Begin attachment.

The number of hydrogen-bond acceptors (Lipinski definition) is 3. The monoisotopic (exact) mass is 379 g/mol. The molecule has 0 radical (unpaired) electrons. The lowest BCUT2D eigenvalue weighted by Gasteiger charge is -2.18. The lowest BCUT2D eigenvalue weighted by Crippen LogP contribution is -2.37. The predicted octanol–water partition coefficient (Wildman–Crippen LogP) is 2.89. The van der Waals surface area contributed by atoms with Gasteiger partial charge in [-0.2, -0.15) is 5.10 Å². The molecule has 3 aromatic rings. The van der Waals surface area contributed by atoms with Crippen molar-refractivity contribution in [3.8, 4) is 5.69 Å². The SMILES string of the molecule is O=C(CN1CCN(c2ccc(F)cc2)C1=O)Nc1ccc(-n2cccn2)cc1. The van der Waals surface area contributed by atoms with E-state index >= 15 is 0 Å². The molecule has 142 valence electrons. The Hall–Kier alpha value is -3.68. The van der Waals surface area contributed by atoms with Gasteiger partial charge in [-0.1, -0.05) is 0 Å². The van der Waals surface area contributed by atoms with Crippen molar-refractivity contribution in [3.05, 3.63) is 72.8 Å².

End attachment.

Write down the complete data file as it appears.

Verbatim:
The number of hydrogen-bond acceptors (Lipinski definition) is 3. The monoisotopic (exact) mass is 379 g/mol. The molecule has 0 radical (unpaired) electrons. The lowest BCUT2D eigenvalue weighted by Gasteiger charge is -2.18. The lowest BCUT2D eigenvalue weighted by Crippen LogP contribution is -2.37. The predicted octanol–water partition coefficient (Wildman–Crippen LogP) is 2.89. The van der Waals surface area contributed by atoms with Gasteiger partial charge in [-0.2, -0.15) is 5.10 Å². The molecule has 3 aromatic rings. The van der Waals surface area contributed by atoms with Crippen molar-refractivity contribution in [3.8, 4) is 5.69 Å². The SMILES string of the molecule is O=C(CN1CCN(c2ccc(F)cc2)C1=O)Nc1ccc(-n2cccn2)cc1. The van der Waals surface area contributed by atoms with E-state index >= 15 is 0 Å². The molecule has 142 valence electrons. The Hall–Kier alpha value is -3.68. The van der Waals surface area contributed by atoms with Gasteiger partial charge in [-0.1, -0.05) is 0 Å². The van der Waals surface area contributed by atoms with Crippen molar-refractivity contribution in [3.05, 3.63) is 72.8 Å².